The circulation of Kenyan newspapers has been on the decline since 2014 according to the Kenya National Bureau of Statics.
Though the statistics were collected in 2014 and 2015, nothing has changed so far and the decline still hits the once vibrant print journalism in the 80’s and 90’s.
Is it because of the current content carried by both English and Swahili dailies or the growing of digital platform where Kenyans visit and get breaking news on daily basis.
It is a fact that the digital space to some extent has ‘killed’ the print media and people no longer wait until the next day to get what’s news.
The revenue in the sector had also declined following the digital space where Kenyans access news through various mobile applications thus a ‘no need’ of purchasing a newspaper, watching a live broadcast or even listening to the radio.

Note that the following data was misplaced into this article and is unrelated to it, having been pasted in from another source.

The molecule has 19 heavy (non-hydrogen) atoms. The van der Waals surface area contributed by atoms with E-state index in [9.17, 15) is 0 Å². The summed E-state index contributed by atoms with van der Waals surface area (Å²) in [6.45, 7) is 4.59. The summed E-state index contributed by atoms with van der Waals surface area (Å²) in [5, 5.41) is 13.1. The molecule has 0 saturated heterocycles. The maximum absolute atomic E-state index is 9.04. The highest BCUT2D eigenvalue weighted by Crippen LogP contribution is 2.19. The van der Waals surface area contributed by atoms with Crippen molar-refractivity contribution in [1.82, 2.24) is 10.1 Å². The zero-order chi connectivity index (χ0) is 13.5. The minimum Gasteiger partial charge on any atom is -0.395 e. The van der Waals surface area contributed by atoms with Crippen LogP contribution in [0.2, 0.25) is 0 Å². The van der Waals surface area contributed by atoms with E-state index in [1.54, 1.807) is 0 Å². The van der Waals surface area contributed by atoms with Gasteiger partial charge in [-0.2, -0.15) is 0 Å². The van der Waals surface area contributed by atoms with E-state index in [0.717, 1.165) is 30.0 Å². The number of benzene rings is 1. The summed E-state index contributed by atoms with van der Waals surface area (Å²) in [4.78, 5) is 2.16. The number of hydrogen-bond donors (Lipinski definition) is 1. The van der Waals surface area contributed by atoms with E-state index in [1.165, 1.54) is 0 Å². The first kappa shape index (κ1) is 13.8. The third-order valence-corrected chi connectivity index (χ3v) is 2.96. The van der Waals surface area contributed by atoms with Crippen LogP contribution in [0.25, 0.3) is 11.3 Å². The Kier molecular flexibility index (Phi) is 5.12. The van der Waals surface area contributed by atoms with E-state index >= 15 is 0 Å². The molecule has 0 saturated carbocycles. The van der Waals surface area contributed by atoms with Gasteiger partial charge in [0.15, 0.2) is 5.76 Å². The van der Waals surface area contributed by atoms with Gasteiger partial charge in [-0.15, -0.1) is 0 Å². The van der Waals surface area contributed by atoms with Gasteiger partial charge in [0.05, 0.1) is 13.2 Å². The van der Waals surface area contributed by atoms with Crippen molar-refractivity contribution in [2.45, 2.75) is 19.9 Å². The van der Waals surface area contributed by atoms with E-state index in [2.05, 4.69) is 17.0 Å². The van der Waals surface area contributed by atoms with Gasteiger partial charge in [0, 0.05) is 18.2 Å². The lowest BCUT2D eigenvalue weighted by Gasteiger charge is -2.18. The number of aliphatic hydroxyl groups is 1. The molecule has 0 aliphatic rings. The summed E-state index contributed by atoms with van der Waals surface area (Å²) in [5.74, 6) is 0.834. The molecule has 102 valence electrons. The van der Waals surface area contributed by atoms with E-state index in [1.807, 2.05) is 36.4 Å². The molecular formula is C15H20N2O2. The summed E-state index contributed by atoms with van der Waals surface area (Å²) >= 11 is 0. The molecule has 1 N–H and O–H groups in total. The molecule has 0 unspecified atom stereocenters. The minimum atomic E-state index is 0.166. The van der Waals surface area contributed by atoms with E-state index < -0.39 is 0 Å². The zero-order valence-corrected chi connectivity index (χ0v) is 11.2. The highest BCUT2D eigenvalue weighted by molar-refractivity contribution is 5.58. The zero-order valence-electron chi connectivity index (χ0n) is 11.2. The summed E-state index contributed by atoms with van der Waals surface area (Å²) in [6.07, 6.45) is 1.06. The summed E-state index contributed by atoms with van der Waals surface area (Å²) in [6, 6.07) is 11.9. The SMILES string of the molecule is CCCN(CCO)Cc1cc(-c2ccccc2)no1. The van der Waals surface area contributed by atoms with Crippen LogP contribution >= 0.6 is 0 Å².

According to the KNBS 102,000 newspapers were in circulation every morning in 2014, however the number went down to 98,548 copies in 2015 a margin of up to 3.4 % decline.
The Swahili newspapers dropped from 5,800 to 5,209 the same period, statistics that have also rendered many journalists jobless.
The digital space became the big winner where 1.5 million Kenyans accessed news through online platforms up from 1.02 million in 2014 a whopping 53.7 % growth.
To date the margins between print and digital or electronic has been huge
Despite all these figures, the media need to build up on its content and embrace fresh approach to news content and analysis.
Hajj Ramadhan, a Coast based Journalist agrees that though the digital space is unavoidable, journalists and media owners should reinvent so that they give their audience what they do not know.
Oh her part, Radio Journalist and Head of News at a Coast based Islamic radio station Radio Rahma Ruth Keah says that journalists need to conduct research and give their audience fresh, captivating, fine content and not what the social media breaks first before even before the mainstream could pick up.